Tricks and Trends to Keep You Playing

To this day I reflect on my Anatomy 400 professor, Dr Robert Steadward who showed us in the cadaver lab how each human body is unique. When we relate this to injury prevention with the plethora of sports available to us in the summer, there are endless options but what can be most helpful are some tricks of the trade and trends in sports medicine that could keep us playing longer and/or harder during the warmer seasons. Here are three favourites:

Which stretching is best? Dynamic, active, static, PNF, passive or ballistic? This is a very debatable topic. Rather than getting into the details of each, consider the most familiar and time-honoured: static/passive stretching. As a general rule of thumb, if you want to increase your flexibility you need to do it frequently; aim for 5-7 days a week. Each stretch should be done 2-3 times. Remember, this is to increase flexibility, not all muscle groups will need this frequency – focus on tight ones. To maintain flexibility and keep those gains, you should aim to stretch whole body 2-3 days per week. Keep in mind that it is possible to injure yourself through stretching! No matter if your muscles are “cold or warm,” a safe perceived intensity is in the 4-5/10 range holding for between 30 and 60 seconds. If you reach 45 to 60 seconds and your intensity of stretch has not decreased, you may in fact be stretching too hard. Try a lighter perceived intensity.

Another thing to think about is location of the stretch. For example, if we relate this to the lower body, and you want the best glute (buttock) stretch, you must first figure out where the glute stretch should be felt. Do not spend time stretching the glute if you cannot get past a pinch in the front of your hip or a strong sensation in your groin. Try a different stretch or alter the angle/body position to achieve this. It is not advised to put excessive compression or strain on joints or nerves.

Recovery Tools
How many of the following recovery tools have you tried: foam roller, vibrating foam roller, roller stick, massage ball, hockey ball, lacrosse ball, compression tights, compression sleeves, compression socks, massage gun, air compression boots, electric stim unit, inversion table, ice bath, hot tub, epsom salt bath, biking, swimming, running, walking, stretching, PNF stretching, electrolyte drinks, massage therapy, kinesiology taping, BEMER units…? There are endless options available, some come with crazy price tags. Bottom line is you need to see what you should and can make time for, and what is most effective for your body.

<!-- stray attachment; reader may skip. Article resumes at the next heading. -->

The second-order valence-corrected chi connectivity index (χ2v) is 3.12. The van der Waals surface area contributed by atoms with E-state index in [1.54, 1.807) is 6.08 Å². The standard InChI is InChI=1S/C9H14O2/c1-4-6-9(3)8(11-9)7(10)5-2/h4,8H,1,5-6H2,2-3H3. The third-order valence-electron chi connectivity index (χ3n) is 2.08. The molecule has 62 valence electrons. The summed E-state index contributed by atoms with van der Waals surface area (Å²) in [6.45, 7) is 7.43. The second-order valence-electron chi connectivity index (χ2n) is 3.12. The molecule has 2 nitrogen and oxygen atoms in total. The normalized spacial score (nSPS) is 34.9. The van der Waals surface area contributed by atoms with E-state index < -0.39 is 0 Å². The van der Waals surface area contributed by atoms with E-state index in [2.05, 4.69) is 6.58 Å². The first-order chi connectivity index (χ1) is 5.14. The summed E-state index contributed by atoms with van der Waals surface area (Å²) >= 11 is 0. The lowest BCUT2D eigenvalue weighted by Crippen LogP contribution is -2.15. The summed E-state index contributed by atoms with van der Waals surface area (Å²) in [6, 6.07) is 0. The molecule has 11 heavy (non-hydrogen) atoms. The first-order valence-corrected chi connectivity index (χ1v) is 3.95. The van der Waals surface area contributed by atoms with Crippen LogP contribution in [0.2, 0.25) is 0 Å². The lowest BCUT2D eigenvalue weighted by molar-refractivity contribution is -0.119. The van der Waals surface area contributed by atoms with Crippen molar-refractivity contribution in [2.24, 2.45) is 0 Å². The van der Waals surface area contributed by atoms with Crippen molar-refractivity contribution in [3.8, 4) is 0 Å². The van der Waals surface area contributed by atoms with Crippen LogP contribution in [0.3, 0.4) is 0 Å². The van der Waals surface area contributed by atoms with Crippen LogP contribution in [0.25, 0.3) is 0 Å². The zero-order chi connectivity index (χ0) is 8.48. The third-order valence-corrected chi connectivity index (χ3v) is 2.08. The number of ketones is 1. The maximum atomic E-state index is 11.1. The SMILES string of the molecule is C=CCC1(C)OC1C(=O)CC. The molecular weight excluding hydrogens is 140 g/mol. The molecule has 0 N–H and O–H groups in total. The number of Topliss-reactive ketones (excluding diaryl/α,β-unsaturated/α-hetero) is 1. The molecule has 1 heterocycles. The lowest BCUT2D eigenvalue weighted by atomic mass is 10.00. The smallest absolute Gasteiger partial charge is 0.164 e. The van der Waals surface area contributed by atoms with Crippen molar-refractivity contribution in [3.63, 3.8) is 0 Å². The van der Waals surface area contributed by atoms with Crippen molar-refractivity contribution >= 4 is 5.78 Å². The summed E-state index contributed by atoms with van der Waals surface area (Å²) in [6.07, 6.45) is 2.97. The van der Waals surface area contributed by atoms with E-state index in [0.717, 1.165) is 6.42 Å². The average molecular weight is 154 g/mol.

Have you been told or do you think that you will get weaker from bracing a joint such as a knee or ankle? Weaker is not really the appropriate word and bracing is not necessarily immobilizing. Muscle loss, atrophy or loss of balance/proprioception are more appropriate terms, and this is still arguable. In general, bracing does not cause atrophy; lack of movement/being sedentary is what causes this. If you are able to exercise and are getting pain relief (during and after) while wearing a brace this is a good thing. Have a sport medicine professional such as a Strength and Conditioning Specialist, Kinesiologist, Athletic Therapist, Physiotherapist etc. prescribe safe and specific exercises for the braced joint and good things can happen. You may even be able to stop using the brace! Sometimes using a simple sleeve type brace can improve “proprioception” and help reduce pain/override the brain and allow you to move. Other times it takes a custom, rigid brace to support the joint or “unload” the cartilage, meniscus or osteoarthritic compartment of the knee to give you a result. If you knew a brace could help reduce pain, slow joint degeneration or avoid the need for surgery, would you invest?

At the end of the day, if we can have fun, play as hard as we want and not end up with an acute or chronic injury we are winning! Motion is medicine.

Heather Lewis is a Certified Athletic Therapist and has owned/operated Fernie Athletic Therapy and Rehabilitation since 2006. Athletic Therapy is for Athletes and for everyone! She and her colleague Kayla Boger are proud musculoskeletal/orthopedic nerds.  Like many, they are always learning and fascinated by the human body.